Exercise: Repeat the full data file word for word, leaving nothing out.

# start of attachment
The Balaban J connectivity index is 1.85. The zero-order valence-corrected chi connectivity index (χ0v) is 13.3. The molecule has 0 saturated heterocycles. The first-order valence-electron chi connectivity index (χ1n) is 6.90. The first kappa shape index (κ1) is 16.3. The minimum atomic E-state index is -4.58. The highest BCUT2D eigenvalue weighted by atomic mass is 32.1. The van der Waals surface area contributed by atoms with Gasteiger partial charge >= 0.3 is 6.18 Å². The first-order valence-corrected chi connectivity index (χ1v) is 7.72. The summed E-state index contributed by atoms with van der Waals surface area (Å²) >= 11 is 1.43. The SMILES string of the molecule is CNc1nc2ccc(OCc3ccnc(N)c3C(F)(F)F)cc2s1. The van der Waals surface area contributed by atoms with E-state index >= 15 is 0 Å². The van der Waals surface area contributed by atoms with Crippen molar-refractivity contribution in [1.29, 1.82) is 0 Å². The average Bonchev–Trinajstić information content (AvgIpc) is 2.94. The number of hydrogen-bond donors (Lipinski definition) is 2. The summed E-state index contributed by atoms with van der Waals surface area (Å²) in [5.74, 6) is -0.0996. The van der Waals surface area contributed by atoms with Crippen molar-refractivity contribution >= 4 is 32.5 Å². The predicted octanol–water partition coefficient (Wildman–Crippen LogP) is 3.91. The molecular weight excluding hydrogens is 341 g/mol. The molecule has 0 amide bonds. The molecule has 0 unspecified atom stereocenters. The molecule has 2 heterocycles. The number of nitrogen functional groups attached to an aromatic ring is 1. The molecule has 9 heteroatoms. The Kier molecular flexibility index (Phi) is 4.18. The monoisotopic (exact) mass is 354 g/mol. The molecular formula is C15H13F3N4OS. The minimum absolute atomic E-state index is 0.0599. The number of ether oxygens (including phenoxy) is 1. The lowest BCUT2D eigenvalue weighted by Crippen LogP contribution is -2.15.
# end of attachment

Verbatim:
The Balaban J connectivity index is 1.85. The zero-order valence-corrected chi connectivity index (χ0v) is 13.3. The molecule has 0 saturated heterocycles. The first-order valence-electron chi connectivity index (χ1n) is 6.90. The first kappa shape index (κ1) is 16.3. The minimum atomic E-state index is -4.58. The highest BCUT2D eigenvalue weighted by atomic mass is 32.1. The van der Waals surface area contributed by atoms with Gasteiger partial charge >= 0.3 is 6.18 Å². The first-order valence-corrected chi connectivity index (χ1v) is 7.72. The summed E-state index contributed by atoms with van der Waals surface area (Å²) >= 11 is 1.43. The SMILES string of the molecule is CNc1nc2ccc(OCc3ccnc(N)c3C(F)(F)F)cc2s1. The van der Waals surface area contributed by atoms with E-state index >= 15 is 0 Å². The van der Waals surface area contributed by atoms with Crippen molar-refractivity contribution in [1.29, 1.82) is 0 Å². The average Bonchev–Trinajstić information content (AvgIpc) is 2.94. The number of hydrogen-bond donors (Lipinski definition) is 2. The summed E-state index contributed by atoms with van der Waals surface area (Å²) in [5.74, 6) is -0.0996. The van der Waals surface area contributed by atoms with Crippen molar-refractivity contribution >= 4 is 32.5 Å². The predicted octanol–water partition coefficient (Wildman–Crippen LogP) is 3.91. The molecular weight excluding hydrogens is 341 g/mol. The molecule has 0 amide bonds. The molecule has 0 unspecified atom stereocenters. The molecule has 2 heterocycles. The number of nitrogen functional groups attached to an aromatic ring is 1. The molecule has 9 heteroatoms. The Kier molecular flexibility index (Phi) is 4.18. The monoisotopic (exact) mass is 354 g/mol. The molecular formula is C15H13F3N4OS. The minimum absolute atomic E-state index is 0.0599. The number of ether oxygens (including phenoxy) is 1. The lowest BCUT2D eigenvalue weighted by Crippen LogP contribution is -2.15.